Why we must protect the healthcare workforce during COVID-19

  • -
  • J. Bughin

Dr Jacques Bughin, UN consultant, Solvay Business School ULB, Portulans Institute and G20Y, former Director McKinsey Global Institute, and senior partner McKinsey & Company.

Table of Contents:

  1. Introduction

  2. How healthcare professionals are affected: up to 5 times more disorder, and fatalities

  3. Why more exposure and distress?

  4. A mandatory roadmap

1. Introduction

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March 18

The COVID-19 pandemic continues its world expansion, affecting now more than 200,000 citizens, and leading many countries in the midst of the turmoil to launch aggressive social distancing plans, constraining multiple business closures, and further adding economic stress, on top of health risks.

Those costs may seem to be large for some people, as indeed COVID-19 does not match the fatality rate of scary diseases like Ebola, and many others, but it is critical to recognize that the level of contagion of the virus is large enough to induce a very large number of fatalities, possibly in an order of magnitude 10 times, higher than what we usually have observed with the normal flu. Last but not least, a burst in the pandemic may quickly overwhelm health systems, leading to much larger fatality rates for those 20% of serious COVID-19 infections, which either may be denied access to hospitalization, or may be hospitalized with sub-optimal care (emergency unit overflows, etc).

The importance of enough technical capacity of healthcare is thus critical for managing the COVID-19 epidemic as recognized by many. But the healthcare workforce must also be fit as well. A burst of the disease would imply for the health professionals ascending workload, exposure to stress, possible violence by patients, or simply large and not fully safe exposure to the outbreak.

As the Spanish and Italians confined in their house and apartment buildings were applauding health workers for their commitment in recent days, all of us should also do the same. We should also try to avoid scenes seen in Wuhan as late January when hospital capacity quick came short, and timely treatment being denied to (suspected to be) contaminated, leading to direct violence towards the healthcare workforce. The solution there was to build capacity in less than 10 days, and reallocate health resources to the Hubei region. Not known enough, a large part of health professionals also volunteered to come to help, another sign of strong ethics of the healthcare professionals, seen in other exceptional settings such as the various bombings in recent years and the 9/11 attack.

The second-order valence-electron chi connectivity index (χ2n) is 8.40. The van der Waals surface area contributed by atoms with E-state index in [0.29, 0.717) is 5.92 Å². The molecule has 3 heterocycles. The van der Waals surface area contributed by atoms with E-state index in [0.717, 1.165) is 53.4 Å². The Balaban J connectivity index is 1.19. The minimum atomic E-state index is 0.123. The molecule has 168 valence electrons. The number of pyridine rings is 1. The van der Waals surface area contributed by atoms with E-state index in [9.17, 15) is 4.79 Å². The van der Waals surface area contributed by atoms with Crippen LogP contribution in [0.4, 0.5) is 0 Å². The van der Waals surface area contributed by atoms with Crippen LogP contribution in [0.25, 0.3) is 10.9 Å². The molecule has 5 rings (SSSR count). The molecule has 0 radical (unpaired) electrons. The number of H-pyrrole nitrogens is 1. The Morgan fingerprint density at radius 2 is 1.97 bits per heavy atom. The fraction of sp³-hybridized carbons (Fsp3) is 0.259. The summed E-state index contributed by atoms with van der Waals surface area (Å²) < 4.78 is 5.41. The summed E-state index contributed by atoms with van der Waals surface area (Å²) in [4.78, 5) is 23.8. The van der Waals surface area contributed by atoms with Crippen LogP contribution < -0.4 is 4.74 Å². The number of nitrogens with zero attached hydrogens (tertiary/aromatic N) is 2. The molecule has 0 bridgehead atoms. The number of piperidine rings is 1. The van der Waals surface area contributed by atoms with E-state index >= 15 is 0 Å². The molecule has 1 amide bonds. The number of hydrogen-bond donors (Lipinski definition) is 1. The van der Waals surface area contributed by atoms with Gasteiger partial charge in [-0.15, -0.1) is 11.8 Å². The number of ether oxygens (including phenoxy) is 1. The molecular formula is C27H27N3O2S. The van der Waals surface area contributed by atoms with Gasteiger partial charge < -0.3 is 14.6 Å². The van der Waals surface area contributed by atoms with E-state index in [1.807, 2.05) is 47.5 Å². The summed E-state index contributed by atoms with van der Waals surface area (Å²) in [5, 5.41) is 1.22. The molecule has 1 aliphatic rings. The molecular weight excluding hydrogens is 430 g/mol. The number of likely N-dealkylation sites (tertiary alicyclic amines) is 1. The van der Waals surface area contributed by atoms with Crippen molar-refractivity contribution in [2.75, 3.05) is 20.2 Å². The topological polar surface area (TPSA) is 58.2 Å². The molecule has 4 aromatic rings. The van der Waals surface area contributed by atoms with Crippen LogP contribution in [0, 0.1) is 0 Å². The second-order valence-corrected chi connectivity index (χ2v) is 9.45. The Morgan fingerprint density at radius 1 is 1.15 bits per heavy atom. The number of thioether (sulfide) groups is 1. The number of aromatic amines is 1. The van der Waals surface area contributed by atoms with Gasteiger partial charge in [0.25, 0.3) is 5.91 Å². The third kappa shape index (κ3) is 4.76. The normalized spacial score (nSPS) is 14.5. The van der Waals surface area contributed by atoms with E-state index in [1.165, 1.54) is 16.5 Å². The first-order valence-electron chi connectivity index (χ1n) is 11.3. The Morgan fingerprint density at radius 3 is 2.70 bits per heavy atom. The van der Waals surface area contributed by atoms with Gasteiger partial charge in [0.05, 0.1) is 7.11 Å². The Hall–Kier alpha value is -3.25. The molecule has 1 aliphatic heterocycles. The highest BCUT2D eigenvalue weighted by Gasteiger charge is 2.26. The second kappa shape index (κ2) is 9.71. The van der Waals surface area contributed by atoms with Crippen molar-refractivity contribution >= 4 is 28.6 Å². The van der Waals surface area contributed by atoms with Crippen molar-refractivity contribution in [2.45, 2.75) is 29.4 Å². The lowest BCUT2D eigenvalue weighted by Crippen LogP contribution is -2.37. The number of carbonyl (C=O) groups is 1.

In this article, I look at, and try to provide some quantification of the burden of health workers during outbreaks. Our finding suggests that the heavy lifting seems to be large, and healthcare workers must be prioritized and supported during and after the outbreak.

2. How healthcare professionals are affected: up to 5 times more disorder, and fatalities

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Besides possible violence, there are multiple negative channels that affect healthcare professionals. Let us take two main ones:

Psychological pressure: three times more frequent for healthcare professionals during outbreak than population

The first is large psychologic pressure. In a recent study on how healthcare felt during the exponential growth of cases in Wuhan, there is clear evidence that stress level is relatively high during such an outbreak.1 Close to 4 out of 10 healthcare workers were in a situation of clinically diagnosed psychological distress during the exponential growth of the disease in early February in the region, and the percentage of stressed workers was close to 50% in the most affected city, Wuhan. This is typically 3 times the rate of the population, and possibly more than two times the rate of healthcare workers.2

Looking deeper at the data, there is clear evidence that stress is highly correlated with the fact of being in the frontline, participating in treatment, especially as a doctor or nurse, and especially if the worker is aware of any family members, or colleague being affected (See figure 1).

Figure 1: over-stress of healthcare workers during the COVID-19

Further, by recrossing the data set, half of the most affine health professionals where in situation of major stress when caring for COVID-19 patients. This is similar to other results in Hong Kong, during the SARS with 57% of healthcare professionals were facing large distress.

Morbidity afflictions: 5 times more exposure for healthcare professionals during major outbreaks

The story of Dr Li Wenliang, who had tried to warn, but was rebuffed by, the authorities of Wuhan on the danger of the outbreak, to become infected by the virus and who passed away in February is a clear reminder that health professionals are at higher risk of contamination and worse.